Arabic language faces new challenges in own region

There is often more variety in Western literature and media than in Arabic, which leads people to watch or read in English.
Sunday 16/12/2018
A student reads a book in Arabic on her first day back to school in one of Beirut’s poor suburbs, last September.  (AFP)
Losing ground. A student reads a book in Arabic on her first day back to school in one of Beirut’s poor suburbs, last September. (AFP)

BEIRUT - Globalisation and the use of English as the main language of the internet have led to the regression of other languages, including Arabic, which has been losing ground at an alarming pace among young people in its native region.

Patrick Rizkallah, an Arabic language schoolteacher and co-founder of Tawasoulonline website for enhancing Arabic teaching in Lebanon, has raised the alarm. “The language is losing its popularity and values. Websites, social media platforms and the massive use of smartphones and applications such as WhatsApp and Facebook have been detrimental to Arabic.”

“Students and the young people in general communicate through modern technologies in a new language using the Latin alphabet and numbers to express themselves in slang Arabic. We know that mastering a language is a matter of practice and if it is not used in communication it will eventually be lost,” Rizkallah said.

He noted that, while some schools in Lebanon introduced modern technology in the classroom such as interactive boards and tablets, little has been done to procure worthwhile material and Arabic content on the internet.

The idea for Tawasoulonline came in response to “the degradation of the Arabic language,” said Rizkallah, who enlisted the assistance of his own Arabic schoolteacher, Samir Iliya, and a friend, Doha Asaad, to implement the project.

“There is a big shortage of educational videos and other audiovisual content in Arabic on the internet. There are many websites in other languages, websites for mathematics and sciences but nothing for the Arabic language,” he said.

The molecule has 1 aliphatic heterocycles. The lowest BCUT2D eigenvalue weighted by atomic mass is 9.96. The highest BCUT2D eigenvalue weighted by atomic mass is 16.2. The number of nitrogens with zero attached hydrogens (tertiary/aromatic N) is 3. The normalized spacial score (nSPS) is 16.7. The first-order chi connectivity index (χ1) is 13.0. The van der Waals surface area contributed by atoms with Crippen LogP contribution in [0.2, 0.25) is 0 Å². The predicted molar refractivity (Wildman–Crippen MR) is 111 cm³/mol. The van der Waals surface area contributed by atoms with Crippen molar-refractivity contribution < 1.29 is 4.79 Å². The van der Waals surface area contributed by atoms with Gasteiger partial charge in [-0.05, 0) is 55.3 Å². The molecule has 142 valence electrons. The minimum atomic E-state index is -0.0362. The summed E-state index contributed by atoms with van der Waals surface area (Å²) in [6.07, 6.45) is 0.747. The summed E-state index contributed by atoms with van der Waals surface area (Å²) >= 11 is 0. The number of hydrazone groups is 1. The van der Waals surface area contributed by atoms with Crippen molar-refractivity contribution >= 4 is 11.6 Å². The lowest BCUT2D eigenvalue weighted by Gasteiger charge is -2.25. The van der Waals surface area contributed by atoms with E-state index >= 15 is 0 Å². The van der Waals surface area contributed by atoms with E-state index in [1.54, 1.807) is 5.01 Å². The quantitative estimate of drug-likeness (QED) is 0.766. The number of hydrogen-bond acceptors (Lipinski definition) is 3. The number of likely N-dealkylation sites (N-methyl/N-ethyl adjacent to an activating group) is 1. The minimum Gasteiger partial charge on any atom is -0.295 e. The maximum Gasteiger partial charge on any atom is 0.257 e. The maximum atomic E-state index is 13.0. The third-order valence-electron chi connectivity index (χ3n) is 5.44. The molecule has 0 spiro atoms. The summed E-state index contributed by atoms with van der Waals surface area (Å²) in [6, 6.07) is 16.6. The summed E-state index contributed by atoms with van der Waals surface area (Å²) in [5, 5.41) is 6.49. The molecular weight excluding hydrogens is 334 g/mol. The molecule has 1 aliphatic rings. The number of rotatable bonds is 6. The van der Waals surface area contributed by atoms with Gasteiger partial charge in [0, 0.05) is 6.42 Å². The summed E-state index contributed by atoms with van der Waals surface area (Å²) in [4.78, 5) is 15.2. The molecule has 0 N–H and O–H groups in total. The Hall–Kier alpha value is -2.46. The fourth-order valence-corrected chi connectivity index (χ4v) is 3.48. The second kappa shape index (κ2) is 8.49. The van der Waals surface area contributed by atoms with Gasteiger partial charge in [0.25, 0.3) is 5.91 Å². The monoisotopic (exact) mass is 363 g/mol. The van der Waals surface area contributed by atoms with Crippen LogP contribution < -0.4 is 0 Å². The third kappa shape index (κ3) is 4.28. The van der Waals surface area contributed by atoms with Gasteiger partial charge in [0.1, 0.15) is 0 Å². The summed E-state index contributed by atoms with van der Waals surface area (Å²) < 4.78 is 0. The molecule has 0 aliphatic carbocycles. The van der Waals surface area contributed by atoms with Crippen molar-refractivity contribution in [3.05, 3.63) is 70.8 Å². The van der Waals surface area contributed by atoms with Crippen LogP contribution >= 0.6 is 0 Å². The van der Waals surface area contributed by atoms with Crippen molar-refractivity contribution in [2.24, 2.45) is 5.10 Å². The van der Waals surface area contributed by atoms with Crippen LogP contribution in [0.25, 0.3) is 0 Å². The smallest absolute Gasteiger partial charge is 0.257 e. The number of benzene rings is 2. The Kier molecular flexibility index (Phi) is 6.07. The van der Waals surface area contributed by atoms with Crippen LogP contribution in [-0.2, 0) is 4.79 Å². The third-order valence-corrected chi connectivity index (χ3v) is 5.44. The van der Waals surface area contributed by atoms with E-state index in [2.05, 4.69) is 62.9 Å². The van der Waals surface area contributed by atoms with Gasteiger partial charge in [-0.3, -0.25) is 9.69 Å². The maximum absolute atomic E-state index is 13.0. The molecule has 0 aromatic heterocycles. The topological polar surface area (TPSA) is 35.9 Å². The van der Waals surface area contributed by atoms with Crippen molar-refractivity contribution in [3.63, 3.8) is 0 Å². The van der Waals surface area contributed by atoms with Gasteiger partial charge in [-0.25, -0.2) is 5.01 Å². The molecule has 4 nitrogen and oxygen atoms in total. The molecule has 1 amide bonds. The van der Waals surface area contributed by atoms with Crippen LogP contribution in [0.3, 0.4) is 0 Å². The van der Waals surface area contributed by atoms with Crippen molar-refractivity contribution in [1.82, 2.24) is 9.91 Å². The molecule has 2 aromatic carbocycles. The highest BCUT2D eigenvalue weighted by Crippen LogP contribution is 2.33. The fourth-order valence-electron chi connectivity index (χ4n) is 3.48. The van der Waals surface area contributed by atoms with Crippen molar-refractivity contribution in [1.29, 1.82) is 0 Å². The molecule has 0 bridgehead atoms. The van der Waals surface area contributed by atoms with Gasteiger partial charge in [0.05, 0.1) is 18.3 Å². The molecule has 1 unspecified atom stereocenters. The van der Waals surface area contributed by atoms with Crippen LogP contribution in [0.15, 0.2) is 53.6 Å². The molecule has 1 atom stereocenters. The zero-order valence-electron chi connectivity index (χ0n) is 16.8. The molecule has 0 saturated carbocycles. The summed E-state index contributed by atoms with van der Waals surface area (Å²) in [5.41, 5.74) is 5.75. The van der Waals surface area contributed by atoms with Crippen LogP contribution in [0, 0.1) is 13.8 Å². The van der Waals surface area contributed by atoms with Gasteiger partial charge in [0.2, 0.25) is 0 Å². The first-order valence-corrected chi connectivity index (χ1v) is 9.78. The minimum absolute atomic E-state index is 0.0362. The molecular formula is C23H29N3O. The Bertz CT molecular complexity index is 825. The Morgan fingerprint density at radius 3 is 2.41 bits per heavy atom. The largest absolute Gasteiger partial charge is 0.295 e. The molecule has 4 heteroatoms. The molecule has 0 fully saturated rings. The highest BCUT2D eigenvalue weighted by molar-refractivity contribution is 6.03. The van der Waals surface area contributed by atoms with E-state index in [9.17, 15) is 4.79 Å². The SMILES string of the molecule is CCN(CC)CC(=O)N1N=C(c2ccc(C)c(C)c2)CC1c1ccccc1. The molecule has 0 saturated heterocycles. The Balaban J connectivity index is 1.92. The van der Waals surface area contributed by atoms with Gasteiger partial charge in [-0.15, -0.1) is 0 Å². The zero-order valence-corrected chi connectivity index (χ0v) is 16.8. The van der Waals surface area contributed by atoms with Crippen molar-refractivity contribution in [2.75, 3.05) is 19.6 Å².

There is often more variety in Western literature and media than in Arabic, which leads people to watch or read in English, he added.

Tawasoulonline was launched in 2012 designed for students and teachers from seventh grade through high school. A second website for younger students, Tawasouljunior, started earlier this year, Rizkallah said.

The idea of having a mere website for enhancing Arabic learning developed into introducing new Arabic teaching techniques and content.

“Why should I only teach Khalil Gibran or Mikhail Naimeh when we have contemporary writers and poets who are living among us and writing about timely issues?” he asked.

“We need to update the Arabic curriculum and move away from traditional methods of teaching. Students feel the material they are given in class is alien to the realities in which they live and this is very dangerous. Our language should be lively and timely.”

In addition to modernising Arabic teaching and offering information on Arabic culture, Tawasoulonline is also a platform of interaction between students and teachers and among other students.

It has a bar displaying news about events and cultural activities, icons offering grammar lessons, writing and dissertation guidelines, applied exercises, synonyms and explanations, profiles of key Arab authors and contemporary writers, publications from Lebanese and Arab publishing houses, Arab poems and Arab newspaper postings in addition to audiovisual material.

“We are proposing new content that tackles issues of concern today, such as electronic waste or the environment crisis. It is also an interactive website. Teachers can answer students’ queries while they are doing the exercises online. However, the website is not a substitute to class lessons,” Rizkallah said.

Engaging the Ministry of Education to introduce the site in public and private schools is on the agenda but a main obstacle is that not all establishments, and especially public schools, are equipped with modern technology, Rizkallah said.

Despite the regression of Arabic, Lebanon is still a country that masters the language, said Rizkallah, who stressed that pre-emptive action is necessary “because new generations are losing their mother tongue.”

“In the past people used to read newspapers. The Arabic media were very important in acquiring the language. Unfortunately, today the media are no longer as professional and social media are taking precedence,” Rizkallah added.

While mixing languages, a common feature in Lebanon, was regarded positively in the past as reflecting the country’s diversity and multiculturism, it has become a threat to the mother tongue and national identity, he cautioned.

“Some schools don’t give priority to Arabic teaching. Even parents want their children to speak good French and English before Arabic, believing that fluency in English can advance their future career more than a similar fluency in Arabic,” he said.

Rizkallah said, however, that “not the whole picture is gloomy.” After decades of subdued Arabic under French colonisation, countries of the Maghreb region are witnessing a strong renaissance of the Arabic language, including the establishment of linguistic research centres.

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